USING ELECTROLYSIS HAIR REMOVAL AT HOME
Formerly, electrolysis hair removal was only done by trained and licensed practitioners using commercial-grade equipment that often cost thousands of dollars and was very carefully designed for an expert operator.
The basic principal of electrolysis is electricity is delivered to the follicle through a pointed handpiece, which causes localized damage to the areas that generate hairs, enabling them to be removed easily with tweezers. This is a generally permanent method, but isn’t considered to be 100% effective and for the home hair removal effort may be limited to specific areas.
Currently, the OneTouch unit is a very popular consumer electrolysis hair removal device designed and marketed for home use. It's a small device with a handpiece that resembles a mechanical pencil. Attached to one end is a retractable pointed probe (somewhat like the one on a professional electrolysis machine), with the other end connected via a cord to a 9-volt battery in the unit’s case. Around the handpiece is a metal band where you grip it, much like a pencil, during the treatment. The point is spring-loaded so you won’t insert it too deeply and puncture the skin.
Be aware using this device is an elaborate process. Here are some of the considerations:
- A sample test" for sensitivity of at least 5 hairs must be performed and it’s suggested to wait 24 hours before beginning treatment.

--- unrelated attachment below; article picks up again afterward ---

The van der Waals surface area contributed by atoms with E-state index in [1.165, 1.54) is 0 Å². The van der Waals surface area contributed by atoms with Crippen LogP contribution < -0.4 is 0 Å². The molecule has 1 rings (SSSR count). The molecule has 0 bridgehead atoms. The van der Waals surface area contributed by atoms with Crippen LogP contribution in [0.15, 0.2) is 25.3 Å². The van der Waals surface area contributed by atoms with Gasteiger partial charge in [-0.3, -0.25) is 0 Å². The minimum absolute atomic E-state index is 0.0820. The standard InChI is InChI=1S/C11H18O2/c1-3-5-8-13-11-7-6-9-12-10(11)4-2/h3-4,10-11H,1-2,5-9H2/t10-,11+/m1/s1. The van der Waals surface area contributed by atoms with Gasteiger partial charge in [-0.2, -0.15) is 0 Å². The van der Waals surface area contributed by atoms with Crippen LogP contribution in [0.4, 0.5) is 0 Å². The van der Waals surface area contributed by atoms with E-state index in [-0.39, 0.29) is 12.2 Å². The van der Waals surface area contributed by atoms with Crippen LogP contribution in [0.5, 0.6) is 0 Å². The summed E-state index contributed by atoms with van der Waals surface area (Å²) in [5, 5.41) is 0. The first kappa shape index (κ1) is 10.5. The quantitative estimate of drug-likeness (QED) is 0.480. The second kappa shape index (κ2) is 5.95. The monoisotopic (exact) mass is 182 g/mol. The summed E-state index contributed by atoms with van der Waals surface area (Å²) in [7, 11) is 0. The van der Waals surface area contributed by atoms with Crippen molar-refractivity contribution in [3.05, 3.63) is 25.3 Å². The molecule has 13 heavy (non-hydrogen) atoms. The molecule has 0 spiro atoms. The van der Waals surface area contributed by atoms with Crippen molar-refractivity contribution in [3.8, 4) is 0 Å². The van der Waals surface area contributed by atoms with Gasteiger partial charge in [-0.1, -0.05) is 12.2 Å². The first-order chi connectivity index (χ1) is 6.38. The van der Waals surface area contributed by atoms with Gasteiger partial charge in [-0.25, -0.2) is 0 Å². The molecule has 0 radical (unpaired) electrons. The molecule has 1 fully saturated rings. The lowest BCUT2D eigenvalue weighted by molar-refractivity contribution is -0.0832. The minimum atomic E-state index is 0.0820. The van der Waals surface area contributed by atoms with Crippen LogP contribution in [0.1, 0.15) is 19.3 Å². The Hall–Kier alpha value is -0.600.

- Do not treat an area larger than 1 square inch (25 x 25 mm) at any one time.
- It’ll take a large time commitment and involve real dedication.
- Temporary side effects such as redness and swelling may be worse and last longer than with professional treatment.
- Some areas are difficult to see/treat by yourself, especially using your non-dominant hand or areas requiring a mirror.
There are some advantages doing your own electrolysis. They are:
- You perhaps can save money.
- You can do it in privacy and treat yourself when it's convenient.
- It's an option if you cannot find or travel to a competent electrologist.
New technologies appear often as consumer-based medical product research proves time and time again. Basically, if people will buy it, somebody will invent, manufacture, and then sell it. We’re fortunate to have consumer protection organizations, such as the FDA, BBB, and UL to watch out for unscrupulous salesman and hazardous devices that can harm users.